If the narrative of Australian gin in the past few years is that place, passion and inspiration from nature, what can be said about gin made in our largest city?
On a recent trip to Sydney I made a point of visiting two of its newest gin makers, Archie Rose Distilling Co and Young Henry’s in nearby Newtown, which will be the subject of a future review.
There is also a new player there this year, by way of Canberra, Poor Tom’s. So Sydney is fast catching up on the craft gin craze.
Archie Rose debuted in 2015 and lots of careful preparation, and no small investment of $ and expert advice, it was founded by 20-something, Will Edwards, who after a stellar corporate career wanted to do something more meaningful with his life and happily for us, created the Archie Rose Distilling Company.
I suggest you have a read of this profile in BRW Magazine of him and the backstory of the entrepreneurial journey for the company. I have to say every aspect of the brand experience is first class and well thought out.
The team all know their stuff, the text in the menus, the drinks themselves, the fit out and standards in the bar etc, all speak of a highly professional operation throughout.
As Australia’s founding colony, Sydney saw distilling very early on and it was rum that provoked our one and only military coup, but there hasn’t been any distilling (legal anyways) for over 150 years until now. ‘Archie Rose’ is Prohibition Era slang for a place for hooch by the way I’m led to believe.
The company currently produces a Vodka, a White Rye, the dry Gin and a Single Malt is happily ageing in casks as we speak.
It’s worth keeping in mind that pretty much the craft distilling scene in Australia has been on the urban fringe or in rural settings.
Archie Rose is perhaps our first urban distillery for quite a while, and Will took the trouble to visit some of the operations in Brooklyn and NYC to see for himself the challenges + opportunities these operations experienced.
They feel at Archie Rose that there are commonalities between NYC and Sydney in terms of vibe and that has given them some inspiration in their approach.
The whole complex is a very user-friendly experience not far from Sydney airport in a thoughtfully restored warehouse with the distillery and bonded warehouse in one side, and a lovely bar + tasting room on the other side open to all with an excellent range of spirits from around the world.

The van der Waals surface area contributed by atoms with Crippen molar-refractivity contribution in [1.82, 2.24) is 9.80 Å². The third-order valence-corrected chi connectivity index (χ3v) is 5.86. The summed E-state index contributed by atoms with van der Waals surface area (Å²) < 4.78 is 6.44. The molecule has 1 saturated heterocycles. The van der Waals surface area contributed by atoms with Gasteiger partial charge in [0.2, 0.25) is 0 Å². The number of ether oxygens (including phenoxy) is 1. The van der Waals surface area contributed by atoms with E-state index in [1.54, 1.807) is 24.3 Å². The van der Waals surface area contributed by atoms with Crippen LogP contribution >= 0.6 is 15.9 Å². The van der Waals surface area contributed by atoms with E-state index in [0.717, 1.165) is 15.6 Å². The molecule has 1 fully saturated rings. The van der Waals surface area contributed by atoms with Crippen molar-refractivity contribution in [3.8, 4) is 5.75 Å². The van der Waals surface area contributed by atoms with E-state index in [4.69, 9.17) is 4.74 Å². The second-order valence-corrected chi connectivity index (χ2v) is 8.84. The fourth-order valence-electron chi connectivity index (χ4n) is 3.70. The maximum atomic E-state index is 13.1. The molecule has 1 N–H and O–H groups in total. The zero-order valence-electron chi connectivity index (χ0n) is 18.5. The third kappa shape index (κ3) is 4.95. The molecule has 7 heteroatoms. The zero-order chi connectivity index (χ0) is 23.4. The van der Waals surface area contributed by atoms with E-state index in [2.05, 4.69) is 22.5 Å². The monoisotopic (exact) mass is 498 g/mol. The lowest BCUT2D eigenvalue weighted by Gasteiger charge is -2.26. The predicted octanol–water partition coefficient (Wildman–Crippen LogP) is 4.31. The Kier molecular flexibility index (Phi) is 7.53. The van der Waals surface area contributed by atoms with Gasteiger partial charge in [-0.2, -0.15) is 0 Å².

The switched-on, personable and friendly staff who go out their way to make you at home.
I had booked myself in for a tour of the distillery ( $10) and enjoyed a lovely G+T whilst I waited, some lovely locally made tonic rounded it out nicely.
You can also book a place for tastings and buy flights of their spirits at the bar anytime.
Some of our tour group were running late, so our guide asked nicely each of us if we were happy to wait a few moments longer, nice.
Aiming for a classic London Dry Style gin, it is distilled on the premises using a Carter Head style still. They produce about 60-80 litres per run.
Distillation sees each botanical treated separately at the appropriate temperature.
It’s worth noting that head distiller, Joe Dinsmoor, trained under the living legend of Australian distilling, Bill Lark in Tasmania. In fact, he practically grew up in the Lark Distillery, so we’re in very safe hands here folks.
They use local water that has been filtered to supremely pure standard. Botanicals, besides juniper (apparently the place smells like a pine forest when they are distilling with that), include native Blood Lime, Dorrigo Pepperleaf, Lemon Myrtle, Coriander, Orange and River Mint from Western Australia, up to 13 botanicals overall.
Each is individually distilled, then blended to ensure a premium product, rested for a month and bottled by hand.
I noticed on the rather nice packaging on the label tick boxes for future gin releases including Old Tom, Limited and Sloe, so that’s a bit exciting!
- Bottle #1231/1512 Distilled 3 June 2015
- Neat chilled: on the nose its slightly oily and minerally. its very forward on the palette and soft, subtle + well integrated overall with no one botanical dominating.
- Dry Martini: Again a soft finish, its very refined + delicate, with the juniper forward to give it spice but not too pronounced and a lingering spice that is perhaps the Dorrigo Pepperleaf coming through.
- An all round civilised gin that makes for some very fine company in a Martini
The Take Home
A very accomplished and polished debut from a company that has started as it means to go on with premium spirits. I think this gin is a represents one of the most refined Australian gins to date and applaud its subtlety and thoughtful use of native botanics which enhance the London Dry Style but not dominate it.
- Website: https://archierose.com.au
- Facebook page
- Twitter here
- Instagram here
- Address: 85 Dunning Ave, Rosebery NSW 2018
- Purchase online or at the distillery $74.00 for 700ml bottle
- 42% ABV
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